God's Wrath Explained
“Beloved, do not avenge yourselves, but rather give place to wrath; for it is written, “Vengeance is Mine, I will repay,” says the Lord.”
Romans 12:19 NKJV
What is the difference between divine and human vengeance? What role does God's wrath play in the closing scenes of earth's history?
The explicit reason for our departure from Babylon is because God's wrath is soon to be unleashed upon it. The plagues described in the pouring out of the 7 bowls in Revelation represent punitive judgements from God upon unrighteousness. As Seventh-day Adventist's we rejoice that God destroys rather than eternally tortures the wicked, but how do we come to terms with the pouring out of the bowls of God's wrath described in the 16th chapter of Revelation? These bowls when poured out inflict great suffering upon the unrepentant, could this be the handiwork of a God of love?
It is difficult for most of us to separate our human concept of vengeance from this divine act. The very concept of anger for us holds an almost exclusively negative connotation. Nearly every living demonstration of this emotion we have witnessed has been heavily tainted with sin. Something, however, is fundamentally different about God's wrath. It is an aspect of our Father's character aroused only in response to evil and it serves an eternally protective purpose. God's is not chomping at the bit to inflict pain on evil-doers, he takes no pleasure in allowing men to suffer the consequences of their sin, but when his offer to pay their debt with his blood is refused, love allows each to choose their own way.
From the very beginning of the rebellion, God's mercy has made him appear weak in the eyes of evil. It may have even been a surprise to the rebellious angels when their attempt to overthrow God's government was finally met with force and they were expelled from heaven. God suffers long with evil for one reason only, the deliverance of souls which hang in the balance. When God finally visits upon sin the exact debt it has incurred, he does so without endangering the eternity of a single soul. God is not willing that any should perish.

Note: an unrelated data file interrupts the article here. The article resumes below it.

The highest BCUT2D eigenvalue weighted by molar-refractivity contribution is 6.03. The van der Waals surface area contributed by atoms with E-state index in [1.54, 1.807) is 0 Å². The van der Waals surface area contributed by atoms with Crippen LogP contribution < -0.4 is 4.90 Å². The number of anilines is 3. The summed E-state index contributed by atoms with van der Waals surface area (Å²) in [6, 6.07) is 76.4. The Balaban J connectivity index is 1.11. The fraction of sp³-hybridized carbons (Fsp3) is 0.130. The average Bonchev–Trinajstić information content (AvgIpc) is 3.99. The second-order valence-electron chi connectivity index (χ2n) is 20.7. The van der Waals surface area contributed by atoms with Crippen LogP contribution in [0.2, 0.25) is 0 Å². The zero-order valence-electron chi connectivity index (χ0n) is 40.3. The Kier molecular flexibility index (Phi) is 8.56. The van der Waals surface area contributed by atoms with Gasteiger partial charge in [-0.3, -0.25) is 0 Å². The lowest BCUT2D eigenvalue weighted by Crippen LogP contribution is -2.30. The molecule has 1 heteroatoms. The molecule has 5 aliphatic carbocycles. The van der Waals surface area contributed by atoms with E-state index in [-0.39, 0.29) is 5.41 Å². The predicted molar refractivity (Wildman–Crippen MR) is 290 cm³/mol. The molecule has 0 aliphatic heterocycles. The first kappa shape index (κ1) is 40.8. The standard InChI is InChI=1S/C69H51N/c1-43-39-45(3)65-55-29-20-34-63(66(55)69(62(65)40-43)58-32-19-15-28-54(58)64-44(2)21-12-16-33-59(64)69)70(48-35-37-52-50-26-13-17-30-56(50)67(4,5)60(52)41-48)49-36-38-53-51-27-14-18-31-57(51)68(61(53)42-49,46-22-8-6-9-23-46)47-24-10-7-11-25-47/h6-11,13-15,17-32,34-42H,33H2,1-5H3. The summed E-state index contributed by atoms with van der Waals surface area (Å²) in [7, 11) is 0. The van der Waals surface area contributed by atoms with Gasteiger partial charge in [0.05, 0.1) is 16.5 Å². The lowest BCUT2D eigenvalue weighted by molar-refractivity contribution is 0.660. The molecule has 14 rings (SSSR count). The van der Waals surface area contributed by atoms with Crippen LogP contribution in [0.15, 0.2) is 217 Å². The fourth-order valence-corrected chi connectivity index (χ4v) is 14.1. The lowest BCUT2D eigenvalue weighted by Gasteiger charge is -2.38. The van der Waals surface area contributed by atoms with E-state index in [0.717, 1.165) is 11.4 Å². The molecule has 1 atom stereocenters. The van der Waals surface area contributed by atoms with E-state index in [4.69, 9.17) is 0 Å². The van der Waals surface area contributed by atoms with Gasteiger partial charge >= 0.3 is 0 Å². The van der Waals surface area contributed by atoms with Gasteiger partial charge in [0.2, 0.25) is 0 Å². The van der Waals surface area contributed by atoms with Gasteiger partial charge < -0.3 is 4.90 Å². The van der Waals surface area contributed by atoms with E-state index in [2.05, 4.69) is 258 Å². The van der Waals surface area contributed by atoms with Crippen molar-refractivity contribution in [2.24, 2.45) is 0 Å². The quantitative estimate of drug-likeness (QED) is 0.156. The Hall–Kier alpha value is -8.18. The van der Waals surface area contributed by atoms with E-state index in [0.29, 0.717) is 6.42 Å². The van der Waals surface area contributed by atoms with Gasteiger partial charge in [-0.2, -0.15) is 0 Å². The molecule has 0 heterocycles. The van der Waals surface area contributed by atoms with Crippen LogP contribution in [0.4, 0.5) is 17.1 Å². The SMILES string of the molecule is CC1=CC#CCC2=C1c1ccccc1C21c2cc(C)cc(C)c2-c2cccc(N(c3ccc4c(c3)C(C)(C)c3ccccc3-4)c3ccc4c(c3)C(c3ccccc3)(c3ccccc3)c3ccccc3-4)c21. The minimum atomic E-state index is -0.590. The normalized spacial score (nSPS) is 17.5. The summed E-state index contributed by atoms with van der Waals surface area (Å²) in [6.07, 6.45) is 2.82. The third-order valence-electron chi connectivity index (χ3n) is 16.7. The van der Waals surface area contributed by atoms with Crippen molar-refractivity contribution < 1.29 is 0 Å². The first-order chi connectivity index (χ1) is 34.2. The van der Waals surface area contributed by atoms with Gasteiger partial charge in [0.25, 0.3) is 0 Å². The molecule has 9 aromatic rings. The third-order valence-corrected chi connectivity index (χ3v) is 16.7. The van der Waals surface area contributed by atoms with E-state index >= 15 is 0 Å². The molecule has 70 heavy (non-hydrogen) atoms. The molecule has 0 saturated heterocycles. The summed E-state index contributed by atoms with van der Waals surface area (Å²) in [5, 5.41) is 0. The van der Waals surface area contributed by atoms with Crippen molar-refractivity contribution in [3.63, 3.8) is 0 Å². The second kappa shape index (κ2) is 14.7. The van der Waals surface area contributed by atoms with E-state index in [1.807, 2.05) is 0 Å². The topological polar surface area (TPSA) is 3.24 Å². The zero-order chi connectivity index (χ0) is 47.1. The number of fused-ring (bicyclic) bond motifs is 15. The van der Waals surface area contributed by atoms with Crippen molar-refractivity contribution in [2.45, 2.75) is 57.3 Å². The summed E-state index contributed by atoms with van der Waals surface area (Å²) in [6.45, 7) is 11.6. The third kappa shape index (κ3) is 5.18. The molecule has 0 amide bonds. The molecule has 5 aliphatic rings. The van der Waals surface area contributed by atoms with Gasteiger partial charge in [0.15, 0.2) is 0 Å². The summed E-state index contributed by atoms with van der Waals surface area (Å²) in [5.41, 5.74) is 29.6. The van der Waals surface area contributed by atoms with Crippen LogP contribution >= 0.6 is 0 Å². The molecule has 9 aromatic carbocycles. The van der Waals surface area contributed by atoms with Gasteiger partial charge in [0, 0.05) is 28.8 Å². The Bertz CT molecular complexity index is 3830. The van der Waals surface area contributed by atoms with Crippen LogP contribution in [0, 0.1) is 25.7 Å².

God's wrath and his mercy serve the same purpose, the preservation of life. While we can readily discern mercy's role in righteousness, we have a more difficult time understanding the role righteous indignation plays. There is a reason God's character is illustrated by both a lamb and a lion. While God's nature is meek and lowly like a lamb and he is ever pouring himself out in love, God's omnipotence, like a lion, will not back down from upholding his righteous law.
God's vengeance is not arbitrary. It is the outpouring of evil's natural consequences which have been supernaturally delayed for the sake of redemption. God has done everything possible to deliver men from the fearful consequences of sin, but the nature of love preserves our freedom to choose our own destiny. Following the close of probation God's patience with the unrepentant will no longer serve a redemptive purpose and the time for evil to receive its reward will be at hand.
Still Seeking His Face,